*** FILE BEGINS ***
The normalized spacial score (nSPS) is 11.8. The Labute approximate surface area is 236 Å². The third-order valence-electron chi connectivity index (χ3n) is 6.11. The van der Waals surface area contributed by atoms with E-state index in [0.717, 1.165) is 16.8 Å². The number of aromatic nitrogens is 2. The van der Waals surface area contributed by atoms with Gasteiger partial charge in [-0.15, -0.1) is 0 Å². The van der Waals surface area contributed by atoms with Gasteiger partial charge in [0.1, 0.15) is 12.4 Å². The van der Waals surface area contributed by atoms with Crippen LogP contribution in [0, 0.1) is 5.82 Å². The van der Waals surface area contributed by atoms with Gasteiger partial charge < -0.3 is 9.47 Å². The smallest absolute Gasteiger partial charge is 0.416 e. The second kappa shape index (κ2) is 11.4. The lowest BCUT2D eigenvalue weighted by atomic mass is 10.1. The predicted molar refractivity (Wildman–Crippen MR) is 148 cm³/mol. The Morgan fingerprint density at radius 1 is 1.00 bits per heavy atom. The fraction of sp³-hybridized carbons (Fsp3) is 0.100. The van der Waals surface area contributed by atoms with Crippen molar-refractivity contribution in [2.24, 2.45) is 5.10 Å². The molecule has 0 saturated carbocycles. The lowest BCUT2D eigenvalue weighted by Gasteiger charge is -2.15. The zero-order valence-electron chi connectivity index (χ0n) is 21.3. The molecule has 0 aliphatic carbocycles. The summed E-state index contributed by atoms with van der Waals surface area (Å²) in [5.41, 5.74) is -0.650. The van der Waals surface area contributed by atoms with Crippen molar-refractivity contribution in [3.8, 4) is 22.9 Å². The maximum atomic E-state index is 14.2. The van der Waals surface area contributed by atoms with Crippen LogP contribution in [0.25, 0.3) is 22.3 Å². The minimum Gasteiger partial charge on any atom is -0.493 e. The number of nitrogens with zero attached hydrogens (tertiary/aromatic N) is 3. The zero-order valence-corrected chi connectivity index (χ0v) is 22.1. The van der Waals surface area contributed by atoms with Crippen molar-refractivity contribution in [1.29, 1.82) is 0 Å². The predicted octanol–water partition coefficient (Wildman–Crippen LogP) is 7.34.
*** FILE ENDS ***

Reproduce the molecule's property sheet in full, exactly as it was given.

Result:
The normalized spacial score (nSPS) is 11.8. The Labute approximate surface area is 236 Å². The third-order valence-electron chi connectivity index (χ3n) is 6.11. The van der Waals surface area contributed by atoms with E-state index in [0.717, 1.165) is 16.8 Å². The number of aromatic nitrogens is 2. The van der Waals surface area contributed by atoms with Gasteiger partial charge in [-0.15, -0.1) is 0 Å². The van der Waals surface area contributed by atoms with Gasteiger partial charge in [0.1, 0.15) is 12.4 Å². The van der Waals surface area contributed by atoms with Crippen LogP contribution in [0, 0.1) is 5.82 Å². The van der Waals surface area contributed by atoms with Gasteiger partial charge < -0.3 is 9.47 Å². The smallest absolute Gasteiger partial charge is 0.416 e. The second kappa shape index (κ2) is 11.4. The lowest BCUT2D eigenvalue weighted by atomic mass is 10.1. The predicted molar refractivity (Wildman–Crippen MR) is 148 cm³/mol. The Morgan fingerprint density at radius 1 is 1.00 bits per heavy atom. The fraction of sp³-hybridized carbons (Fsp3) is 0.100. The van der Waals surface area contributed by atoms with Crippen molar-refractivity contribution in [2.24, 2.45) is 5.10 Å². The molecule has 0 saturated carbocycles. The lowest BCUT2D eigenvalue weighted by Gasteiger charge is -2.15. The zero-order valence-electron chi connectivity index (χ0n) is 21.3. The molecule has 0 aliphatic carbocycles. The summed E-state index contributed by atoms with van der Waals surface area (Å²) in [5.41, 5.74) is -0.650. The van der Waals surface area contributed by atoms with Crippen molar-refractivity contribution in [3.8, 4) is 22.9 Å². The maximum atomic E-state index is 14.2. The van der Waals surface area contributed by atoms with Crippen LogP contribution in [0.25, 0.3) is 22.3 Å². The minimum Gasteiger partial charge on any atom is -0.493 e. The number of nitrogens with zero attached hydrogens (tertiary/aromatic N) is 3. The zero-order valence-corrected chi connectivity index (χ0v) is 22.1. The van der Waals surface area contributed by atoms with Crippen molar-refractivity contribution in [1.29, 1.82) is 0 Å². The predicted octanol–water partition coefficient (Wildman–Crippen LogP) is 7.34.